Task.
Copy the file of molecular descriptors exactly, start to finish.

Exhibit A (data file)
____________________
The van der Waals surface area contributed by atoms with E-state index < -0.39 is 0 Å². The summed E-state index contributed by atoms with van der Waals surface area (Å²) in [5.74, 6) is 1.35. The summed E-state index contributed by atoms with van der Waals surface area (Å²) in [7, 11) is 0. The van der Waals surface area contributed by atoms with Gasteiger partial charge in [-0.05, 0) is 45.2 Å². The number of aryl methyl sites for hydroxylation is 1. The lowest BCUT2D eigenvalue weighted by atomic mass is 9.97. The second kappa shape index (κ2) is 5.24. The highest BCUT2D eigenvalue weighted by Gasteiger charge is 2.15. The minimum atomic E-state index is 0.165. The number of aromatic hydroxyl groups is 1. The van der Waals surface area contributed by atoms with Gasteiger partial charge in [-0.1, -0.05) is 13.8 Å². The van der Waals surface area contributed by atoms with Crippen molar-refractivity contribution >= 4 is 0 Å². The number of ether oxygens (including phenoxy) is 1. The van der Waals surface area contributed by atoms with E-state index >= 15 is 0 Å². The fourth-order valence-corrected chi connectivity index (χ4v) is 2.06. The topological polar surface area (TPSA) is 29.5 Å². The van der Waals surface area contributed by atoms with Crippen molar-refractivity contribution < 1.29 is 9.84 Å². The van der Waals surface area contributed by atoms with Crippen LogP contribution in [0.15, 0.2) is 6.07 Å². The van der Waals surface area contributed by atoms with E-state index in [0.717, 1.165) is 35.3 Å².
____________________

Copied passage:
The van der Waals surface area contributed by atoms with E-state index < -0.39 is 0 Å². The summed E-state index contributed by atoms with van der Waals surface area (Å²) in [5.74, 6) is 1.35. The summed E-state index contributed by atoms with van der Waals surface area (Å²) in [7, 11) is 0. The van der Waals surface area contributed by atoms with Gasteiger partial charge in [-0.05, 0) is 45.2 Å². The number of aryl methyl sites for hydroxylation is 1. The lowest BCUT2D eigenvalue weighted by atomic mass is 9.97. The second kappa shape index (κ2) is 5.24. The highest BCUT2D eigenvalue weighted by Gasteiger charge is 2.15. The minimum atomic E-state index is 0.165. The number of aromatic hydroxyl groups is 1. The van der Waals surface area contributed by atoms with Gasteiger partial charge in [-0.1, -0.05) is 13.8 Å². The van der Waals surface area contributed by atoms with Crippen molar-refractivity contribution >= 4 is 0 Å². The number of ether oxygens (including phenoxy) is 1. The van der Waals surface area contributed by atoms with E-state index >= 15 is 0 Å². The fourth-order valence-corrected chi connectivity index (χ4v) is 2.06. The topological polar surface area (TPSA) is 29.5 Å². The van der Waals surface area contributed by atoms with Crippen molar-refractivity contribution < 1.29 is 9.84 Å². The van der Waals surface area contributed by atoms with Crippen LogP contribution in [0.15, 0.2) is 6.07 Å². The van der Waals surface area contributed by atoms with E-state index in [0.717, 1.165) is 35.3 Å².